Hard Case Crime seems a perfect place for The Confession to have come out, or perhaps it only seems inevitable in retrospect. Although the story is contemporary, more or less, there is a tone to it that could have been from an earlier era--say, that of the novels of Ross MacDonald. In fact, it seems possible that Stansberry deliberately left out clues that would signal its precise historical moment. I am not sure that he ever uses the words "cell phone", for instance, but only phone. With the cover and even the old style font of the book, we are a little outside of our present zeitgeist. On the other hand, geographic place is quite specific in the book,  and perhaps provides clues to readers more astute than I am.

One of my sisters lives in San Rafael, and it was an added pleasure of the book to find the region used for a setting. There are several iconic features of that area which Stansberry uses to good effect. Mt. Tamalpais looms over the whole, its legends and significance revisited several times in the story. The chilling view of San Quentin from the upscale communities around the northern shores of the bay is perfect for the mood, and it is in reality one of those visual contradictions that anyone who takes the ferry from San Francisco to Larkspur Landing must grapple with, whether consciously or not. And then there is the Marin Civic Center, famous as a Frank Lloyd Wright design, but housing the Hall of Justice, not to mention adjoining jail cells burrowed into the hillside.

Jake Danser is a forensic psychologist who has somehow found his way into this community, and recounts the story of a time ten years before which was, shall we say, more fraught. He's got problems with his girlfriend; he's got problems with his wife. He's got problems with a court case in which he's supposed to be providing the insanity defense for a man accused of a woman's murder. And that's all I'm going to say about the plot. Read it for yourself.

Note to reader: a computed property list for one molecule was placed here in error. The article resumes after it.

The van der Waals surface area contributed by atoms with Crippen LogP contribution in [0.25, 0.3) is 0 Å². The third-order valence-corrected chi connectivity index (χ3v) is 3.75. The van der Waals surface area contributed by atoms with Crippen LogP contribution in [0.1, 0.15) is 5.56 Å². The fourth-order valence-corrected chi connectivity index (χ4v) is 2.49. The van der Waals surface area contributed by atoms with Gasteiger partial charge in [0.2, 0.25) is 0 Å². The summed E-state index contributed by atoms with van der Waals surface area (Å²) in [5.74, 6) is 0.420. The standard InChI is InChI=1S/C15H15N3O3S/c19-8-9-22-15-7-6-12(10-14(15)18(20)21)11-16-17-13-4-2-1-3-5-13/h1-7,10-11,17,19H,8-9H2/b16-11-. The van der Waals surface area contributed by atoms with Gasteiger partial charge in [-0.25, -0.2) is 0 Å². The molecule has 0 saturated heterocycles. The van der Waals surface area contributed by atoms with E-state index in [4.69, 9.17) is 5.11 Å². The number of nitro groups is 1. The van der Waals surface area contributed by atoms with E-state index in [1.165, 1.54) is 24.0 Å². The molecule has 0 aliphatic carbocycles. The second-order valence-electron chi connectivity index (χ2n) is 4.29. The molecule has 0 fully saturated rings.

Apart from the psychological game that Stansberry plays with us, drawing us into a 'did he or  didn't he?' loop, Stansberry is a terrific descriptive writer. I've already mentioned his evocation of setting, but the ruthless dissection of character that Jake Danser evinces could only have come from Stansberry's own powers of observation. Which makes me, you know, think twice about having sat across from him in a bar...

 

Sunday, September 4, 2016

Orlando at EIL

I'm a little behind on posting in general this summer, but I thought I'd at least mention my post about Virginia Woolf's Orlando over at Escape Into Life. This was a reread for me, and one that I got more out of the second time around.

 

Friday, August 5, 2016

Shot in Detroit by Patricia Abbott

I like to read mystery series. There is a certain pleasure in familiarity, in knowing what you're getting. But there is at least an equal pleasure in reading a novel that does not follow at all from the one proceeding it, and in fact, couldn't even be postulated from it. Such is the case with Shot in Detroit.

Concrete Angel, which I reviewed here last year, was a tale of psychological suspense in the "Mommy Dearest" vein, not so much a crime novel per se, since the crime happens in the opening pages, but an unveiling of all that comes before and after. A mother/daughter story, it bears some relation to Abbott's own crime writing daughter Megan Abbott's novel The End of Everything, focusing as it does on the darker side of family and close community.

Shot in Detroit is not a family drama, at least on the surface. Although Violet Hart's mother Bunny, a career waitress, appears in the story, she does so more as a cautionary tale, and in some ways only underscores how alone and adrift Violet really is. Violet is a professional photographer approaching forty, and Violet's panic about her career's trajectory is somewhat akin to a woman experiencing the promptings of her biological clock. There's a kind of "now or never" quality to her desperation.